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Don’t MAZE Yourself. Logically Label your disks for ZFS Pools

Being a sysadmin can be overwhelming. I was working on a 0.5 Petabyte system which was set up on a JBOD ZFS System. Some of the disks have failed. The previous sysadmin did an awesome(sarcastic) job in naming things. In a hurry to bring up the system online, he forgot to label anything. Neither physically nor logically. There is no way to track down the hard drive that has failed. Unless I hire student workers to physically pull down each drive and compare the serial number. Imagine, 0.5 petabytes, 1.5 petabytes raw storage, and 4 terabytes hard drives. Do the math.’

Don’t trap yourself while you are installing a new storage system. Do the right thing. Save yourself and save others!

Heres what you should do!

Come up with a naming convention.

This is important, how easy it would be if you can directly pinpoint which disk has failed. What I generally do is to come up with a grid naming system.

This is how a chunk of my ‘zpool status’ looks like

NAME                 STATE     READ WRITE CKSUM
	nemesis-zfs-pool     ONLINE       0     0     0
	  mirror-0           ONLINE       0     0     0
	    J913-4520424821  ONLINE       0     0     0
	    J914-4520422622  ONLINE       0     0     0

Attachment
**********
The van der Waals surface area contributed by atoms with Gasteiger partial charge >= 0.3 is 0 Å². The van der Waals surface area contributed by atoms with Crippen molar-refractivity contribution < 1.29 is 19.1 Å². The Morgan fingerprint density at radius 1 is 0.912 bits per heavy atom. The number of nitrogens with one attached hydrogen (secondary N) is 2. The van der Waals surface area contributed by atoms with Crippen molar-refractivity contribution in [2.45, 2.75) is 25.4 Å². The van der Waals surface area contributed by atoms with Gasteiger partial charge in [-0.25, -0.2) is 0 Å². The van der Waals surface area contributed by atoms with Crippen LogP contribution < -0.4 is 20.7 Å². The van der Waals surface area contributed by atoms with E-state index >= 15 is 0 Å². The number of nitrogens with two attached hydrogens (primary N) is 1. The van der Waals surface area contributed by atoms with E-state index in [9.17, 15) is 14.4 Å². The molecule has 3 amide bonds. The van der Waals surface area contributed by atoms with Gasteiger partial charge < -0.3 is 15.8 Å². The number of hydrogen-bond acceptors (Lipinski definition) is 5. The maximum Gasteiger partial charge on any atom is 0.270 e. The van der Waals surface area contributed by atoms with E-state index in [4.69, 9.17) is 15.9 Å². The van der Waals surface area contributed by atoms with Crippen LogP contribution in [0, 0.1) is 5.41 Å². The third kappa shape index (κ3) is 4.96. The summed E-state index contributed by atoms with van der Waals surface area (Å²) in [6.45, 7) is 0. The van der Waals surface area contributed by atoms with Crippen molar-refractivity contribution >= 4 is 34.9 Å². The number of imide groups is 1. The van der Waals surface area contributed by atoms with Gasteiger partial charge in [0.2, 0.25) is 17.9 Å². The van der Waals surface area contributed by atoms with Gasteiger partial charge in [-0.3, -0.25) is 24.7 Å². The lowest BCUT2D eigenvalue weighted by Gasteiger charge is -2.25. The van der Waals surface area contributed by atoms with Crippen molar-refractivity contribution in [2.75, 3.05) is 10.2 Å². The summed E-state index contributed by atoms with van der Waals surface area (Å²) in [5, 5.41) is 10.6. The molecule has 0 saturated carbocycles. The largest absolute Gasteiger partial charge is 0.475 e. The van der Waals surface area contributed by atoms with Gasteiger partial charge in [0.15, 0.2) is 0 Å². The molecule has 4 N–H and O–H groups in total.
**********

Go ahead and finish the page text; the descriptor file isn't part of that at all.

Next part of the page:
Did you notice the label on the disks?

‘J913-4520424821’ What does that mean?

J -> Its on a JBOD and not an Embedded disk on a server.

9-> is the JBOD unit ID. I have labelled each JBOD that I use from 0-9, A-Z

13 -> Means it is on the 1st row from the top and 3rd disk from left.

4520424821-> Is the last 10 digits of the disk serial.

Now if I need to replace a disk, I can ask someone to go to the server room and pull out the 3rd disk, from row 1 of JBOD9. And insert the new disk I had given him.

Hoila! So simple. So how do we label this disks?

Use GPT Partition to label your disks.

On CentOS, I use parted and on FreeBSD I use gpart. Both achieve the same goal

For CentOS

Do a lsblk to view the disks.


1. parted /dev/sdx
2. mklabel gpt
3. unit GB
4. mkpart primary 0.00GB 900GB
5. name 1 J913-4520424821

The ‘2’ mklabel gpt creates the ‘gpt’ partitioning scheme for the disk.

4, mkpart primary 0.00GB 900GB creates a primary partition starting from 0.00GB of the disk to 900GB of the disk.

Here is another stupid mistake to avoid. If you are using ZFS you can only replace a disk with either the same size or a larger disk. I had a 1TB disk of WD that had usable space of 913 GB. However other vendors like SEGATE might have a 1TB disk with usable 906 GB. So If I had to replace it I am pretty much making myself unavailable to disks smaller than 913 GB.

Trust me, always leave some GB’s out of your partition towards the end. In my case, I partitioned it till 900GB. Keep those ‘bytes’ free or else someday it will ‘bite’ your back. Pun intended!

Create ZFS pool using the GPT LABEL

You can access your disks at /dev/disk/by-partlabel/—-

So I would use the following to create a small pool

zpool create nemesis-zfs-pool mirror /dev/disk/by-partlabel/J913-4520424821 /dev/disk/by-partlabel/J914-4520422622

There are other things to take care of if you are seriously creating a big pool such as disk allignment, 4k sectors etc. This blog was to encourage you to use a disk labeling nomencleture that suits you.
Dont trap yourself in a maze!
Thank You! smile

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